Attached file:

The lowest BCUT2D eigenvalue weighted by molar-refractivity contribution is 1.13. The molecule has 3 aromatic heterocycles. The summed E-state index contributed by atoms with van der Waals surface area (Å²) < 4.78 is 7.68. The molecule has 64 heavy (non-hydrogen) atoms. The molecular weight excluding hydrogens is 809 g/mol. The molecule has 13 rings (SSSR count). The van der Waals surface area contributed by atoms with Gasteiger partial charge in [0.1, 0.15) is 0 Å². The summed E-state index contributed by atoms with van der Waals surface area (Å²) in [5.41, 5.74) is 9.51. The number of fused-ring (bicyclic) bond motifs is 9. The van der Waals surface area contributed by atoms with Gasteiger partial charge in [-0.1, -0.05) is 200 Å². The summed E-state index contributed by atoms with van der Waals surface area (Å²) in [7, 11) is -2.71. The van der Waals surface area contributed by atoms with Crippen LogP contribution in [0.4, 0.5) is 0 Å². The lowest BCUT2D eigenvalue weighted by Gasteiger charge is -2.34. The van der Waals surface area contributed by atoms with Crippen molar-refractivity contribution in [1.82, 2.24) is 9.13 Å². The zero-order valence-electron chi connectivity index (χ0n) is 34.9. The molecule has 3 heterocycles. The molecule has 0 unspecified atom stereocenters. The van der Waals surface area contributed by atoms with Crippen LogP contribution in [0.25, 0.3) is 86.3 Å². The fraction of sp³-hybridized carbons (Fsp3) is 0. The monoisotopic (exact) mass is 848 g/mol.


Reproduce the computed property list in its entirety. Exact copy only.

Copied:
The lowest BCUT2D eigenvalue weighted by molar-refractivity contribution is 1.13. The molecule has 3 aromatic heterocycles. The summed E-state index contributed by atoms with van der Waals surface area (Å²) < 4.78 is 7.68. The molecule has 64 heavy (non-hydrogen) atoms. The molecular weight excluding hydrogens is 809 g/mol. The molecule has 13 rings (SSSR count). The van der Waals surface area contributed by atoms with Gasteiger partial charge in [0.1, 0.15) is 0 Å². The summed E-state index contributed by atoms with van der Waals surface area (Å²) in [5.41, 5.74) is 9.51. The number of fused-ring (bicyclic) bond motifs is 9. The van der Waals surface area contributed by atoms with Gasteiger partial charge in [-0.1, -0.05) is 200 Å². The summed E-state index contributed by atoms with van der Waals surface area (Å²) in [7, 11) is -2.71. The van der Waals surface area contributed by atoms with Crippen LogP contribution in [0.4, 0.5) is 0 Å². The lowest BCUT2D eigenvalue weighted by Gasteiger charge is -2.34. The van der Waals surface area contributed by atoms with Crippen molar-refractivity contribution in [1.82, 2.24) is 9.13 Å². The zero-order valence-electron chi connectivity index (χ0n) is 34.9. The molecule has 3 heterocycles. The molecule has 0 unspecified atom stereocenters. The van der Waals surface area contributed by atoms with Crippen LogP contribution in [0.25, 0.3) is 86.3 Å². The fraction of sp³-hybridized carbons (Fsp3) is 0. The monoisotopic (exact) mass is 848 g/mol.